The importance of Process Hazard Analysis studies

ESC Blog - The-importance-of-Process-Hazard-Analysis-studies

In this article, ESC principal consultant Esteban Bernechea reflects on Process Hazard Analysis studies and the importance to follow procedures to prevent huge fines and most importantly to keep workers, the public, the environment, and the company assets safe from harm.

The importance of Process Hazard Analysis studies

Recently a chemical manufacturing company was fined approximately half a million pounds after an HSE investigation, following an accident in which one of their employees suffered a life-changing injury.

The injury was sustained during the cleaning of a section of the plant. This was not an unexpected or abnormal operation, as it was known that it had to be performed periodically; therefore, the procedure to do it should have been properly documented and risk assessed. However, the procedure had not been updated to reflect changes to the cleaning operation over the years.

While initially the cleaning operation was performed without pressurising a vessel downstream the equipment involved, over time the way in which the operation was performed changed to include the pressurisation of the vessel.

This resulted in an unexpected and unidentified event in which boiling water used for cleaning was released when the worker opened a valve to discharge the water into the pressurised vessel. Upon opening the valve, the pressure in the vessel pushed the boiling water out of an open path, resulting in the worker being doused in the boiling water and scalded.

This event could have been avoided through the application of Process Safety Management practices, such as a robust Management of Change system, including risk assessment of operations when they are changed.

Engineering Safety Consultants Limited can help their clients avoid such scenarios by performing Process Hazard Analysis studies in their operations, such as Hazard and Operability (HAZOP), Hazard Identification (HAZID) studies or others.

It is always helpful to have a team of process, instrumentation, safety, and risk analysis specialists, joined by the operators performing the tasks in real-life to identify the potentially hazardous scenarios associated with any operation (even when they do not seem dangerous at first glance).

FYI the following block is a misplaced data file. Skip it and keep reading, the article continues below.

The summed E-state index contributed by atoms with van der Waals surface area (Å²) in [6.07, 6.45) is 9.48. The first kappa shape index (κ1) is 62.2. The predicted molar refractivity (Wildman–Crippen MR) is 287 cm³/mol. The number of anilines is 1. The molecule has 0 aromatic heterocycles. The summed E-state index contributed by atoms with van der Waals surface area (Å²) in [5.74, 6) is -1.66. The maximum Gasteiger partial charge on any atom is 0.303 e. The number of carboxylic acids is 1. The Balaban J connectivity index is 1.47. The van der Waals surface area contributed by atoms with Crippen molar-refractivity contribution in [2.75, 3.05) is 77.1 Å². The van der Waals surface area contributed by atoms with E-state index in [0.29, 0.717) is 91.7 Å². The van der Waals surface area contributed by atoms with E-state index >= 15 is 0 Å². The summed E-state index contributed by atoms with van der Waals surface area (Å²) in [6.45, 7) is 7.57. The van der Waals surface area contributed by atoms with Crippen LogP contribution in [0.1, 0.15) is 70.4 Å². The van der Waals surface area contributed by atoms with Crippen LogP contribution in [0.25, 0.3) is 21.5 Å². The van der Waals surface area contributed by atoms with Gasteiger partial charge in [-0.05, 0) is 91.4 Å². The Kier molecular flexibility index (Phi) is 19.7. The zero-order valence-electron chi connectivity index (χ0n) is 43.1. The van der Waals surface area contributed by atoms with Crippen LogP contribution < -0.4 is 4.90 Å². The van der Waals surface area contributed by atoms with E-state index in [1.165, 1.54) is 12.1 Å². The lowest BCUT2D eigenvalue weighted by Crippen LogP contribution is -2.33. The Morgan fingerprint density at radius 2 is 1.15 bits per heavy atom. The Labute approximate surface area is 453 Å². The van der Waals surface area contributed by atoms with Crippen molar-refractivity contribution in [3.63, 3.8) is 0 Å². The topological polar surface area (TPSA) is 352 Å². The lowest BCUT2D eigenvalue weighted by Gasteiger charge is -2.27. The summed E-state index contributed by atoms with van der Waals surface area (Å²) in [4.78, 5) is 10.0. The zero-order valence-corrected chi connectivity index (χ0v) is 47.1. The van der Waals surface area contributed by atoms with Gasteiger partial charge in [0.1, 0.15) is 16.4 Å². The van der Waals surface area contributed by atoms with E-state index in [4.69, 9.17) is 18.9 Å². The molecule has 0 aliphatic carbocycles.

Having a team discuss potential issues in a systematic way helps prevent not only the fines but more importantly, the life-changing impacts on the affected workers and their families. A procedural HAZOP for the cleaning operation in the example could be completed in a session of a day or less; a very low cost when compared to the impact of the preventable accident.

It is also important to remember that if any hazardous scenarios are identified, it is the responsibility of the PHA team and ultimately, the employer, to ensure that the risk is sufficiently reduced.

This can be done by different means, including the use of Safety Instrumented Functions (SIFs), which do not necessarily need to be bypassed during maintenance operations. A robust Functional Safety Management System can help companies define which scenarios require the application of SIFs and whether they need to be overridden or bypassed during maintenance or cleaning operations.

It is always crucial to remember why Process and Functional Safety exist, to prevent scenarios such as the one in this example from occurring; to keep the workers, public, the environment and the company assets safe from harm.

by Esteban Bernechea